The Java API is a new addition to Substrate, but it is based on the same workflow as the C APIs that have been in use for years. Developers can use these APIs to add hooks programmatically, making it possible to achieve use cases such as "hook all methods in a package that take an integer as an argument".
First, a developer must get a reference to the Java class containing the code they wish to modify. They can either do this directly using
.class, indirectly using Object.getClass, using standard Java reflection as with Class.forName, or using MS.hookClassLoad to wait until the class is loaded.
Second, methods on the class can be found using Java reflection, and then hooked using MS.hookMethod. This API takes a replacement implementation in the form of a small object which implements an interface with a single method called "invoked".
Finally, developers normally need the ability to "proceed" to the original implementation (the one that existed before your modifications), possibly at a different time, or passing different arguments. This is accomplished by using an "invoke" method provided by Substrate on the hook object.
Sometimes, the design of a Java package makes it difficult to make modifications, as many of the fields, methods, or even classes and interfaces, are marked either private or protected. At the JNI level—as would be use with the C API—these restrictions do not exist, but they can be painful in Java.
These situations can be worked around with Substrate in Java by marking classloader as loading classes that exist outside of the security model using the C API MSJavaBlessClassLoader; however, this API is not directly accessible (at least currently) using the Java API.
However, when Substrate itself loads the code for your extension, it first blesses the classloader it uses. This allows you to get these benefits, isolated to only the classes that you ship with your extension, without having to drop to the level of C. For more information, please read our guide on Java Access Control.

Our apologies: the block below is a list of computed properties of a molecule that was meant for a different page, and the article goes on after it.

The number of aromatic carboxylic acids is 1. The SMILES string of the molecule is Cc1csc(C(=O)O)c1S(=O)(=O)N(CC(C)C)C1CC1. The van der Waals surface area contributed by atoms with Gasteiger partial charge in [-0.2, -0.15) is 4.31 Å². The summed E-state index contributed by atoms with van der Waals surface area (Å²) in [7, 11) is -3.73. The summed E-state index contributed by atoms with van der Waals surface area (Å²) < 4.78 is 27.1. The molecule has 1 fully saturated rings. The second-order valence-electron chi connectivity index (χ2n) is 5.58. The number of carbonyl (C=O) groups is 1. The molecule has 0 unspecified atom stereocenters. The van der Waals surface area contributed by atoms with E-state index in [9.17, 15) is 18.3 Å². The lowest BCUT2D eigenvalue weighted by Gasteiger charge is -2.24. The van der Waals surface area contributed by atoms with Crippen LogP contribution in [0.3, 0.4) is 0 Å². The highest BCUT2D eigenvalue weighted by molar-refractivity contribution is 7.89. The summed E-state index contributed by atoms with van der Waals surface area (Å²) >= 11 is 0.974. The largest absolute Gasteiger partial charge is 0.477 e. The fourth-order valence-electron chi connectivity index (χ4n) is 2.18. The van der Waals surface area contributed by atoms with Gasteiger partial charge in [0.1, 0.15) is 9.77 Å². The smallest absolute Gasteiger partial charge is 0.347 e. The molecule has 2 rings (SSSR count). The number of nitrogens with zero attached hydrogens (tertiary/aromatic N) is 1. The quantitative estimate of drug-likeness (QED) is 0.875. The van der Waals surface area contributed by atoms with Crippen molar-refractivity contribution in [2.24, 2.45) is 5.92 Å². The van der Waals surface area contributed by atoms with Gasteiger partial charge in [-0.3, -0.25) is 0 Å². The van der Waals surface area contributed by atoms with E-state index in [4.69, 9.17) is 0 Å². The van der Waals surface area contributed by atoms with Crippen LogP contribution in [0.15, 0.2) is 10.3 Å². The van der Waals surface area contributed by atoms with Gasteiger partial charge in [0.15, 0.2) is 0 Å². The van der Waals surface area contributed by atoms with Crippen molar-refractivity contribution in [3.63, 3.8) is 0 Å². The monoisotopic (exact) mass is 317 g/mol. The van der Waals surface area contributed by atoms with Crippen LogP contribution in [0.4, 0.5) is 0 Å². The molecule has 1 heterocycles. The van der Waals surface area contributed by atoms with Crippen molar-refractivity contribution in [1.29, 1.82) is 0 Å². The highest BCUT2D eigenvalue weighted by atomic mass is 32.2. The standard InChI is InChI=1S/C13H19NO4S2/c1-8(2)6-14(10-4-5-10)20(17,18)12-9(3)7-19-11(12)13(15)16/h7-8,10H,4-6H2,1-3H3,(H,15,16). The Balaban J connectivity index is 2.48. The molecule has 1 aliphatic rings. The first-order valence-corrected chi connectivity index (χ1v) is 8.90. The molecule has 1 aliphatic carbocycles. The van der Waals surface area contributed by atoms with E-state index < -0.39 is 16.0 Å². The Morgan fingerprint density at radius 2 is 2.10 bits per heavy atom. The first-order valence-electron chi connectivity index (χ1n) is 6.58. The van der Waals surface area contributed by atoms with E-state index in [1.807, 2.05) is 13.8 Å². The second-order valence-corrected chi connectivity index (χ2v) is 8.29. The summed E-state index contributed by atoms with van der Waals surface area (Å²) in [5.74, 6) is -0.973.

One key thing to realize while developing in Java is that it includes a robust solution to code library dependency issues: even though libraries are carefully namespaced, that is not relied upon for purposes of disambiguating multiple loaded copies of similar code.
As an example, it is possible for a program to load plug-ins from third-parties, each of which comes with its own version of the same library for its own internal use. As this library, over time, would have maintained the same API, the name and package namespace of its classes would now conflict.
However, if these plug-ins were loaded by different class loaders (and they should be), each copy of these conflicting classes will be considered unrelated for purposes of the VM. In fact, if you tried to cast one to the other, you'd get a confusing error saying "a.b.C cannot be cast to type a.b.C".
Developers thereby need to be aware that hooks installed by MS.hookClassLoad might be run multiple times with different Class arguments, even in the same process, even inside of the same VM, even as part of the same high-level application.
If you write code, therefore, which modifies code that is not loaded from the system classloader, you will not be able to directly refer to these types from your code unless you first reload your extension under a new ClassLoader that is below the loader that loader that class.
As this is a common use case for Substrate, as the code for individual applications will be loaded in their own ClassLoader that has the application's package as its path, an API is provided to make this process easier: MS.moveUnderClassLoader.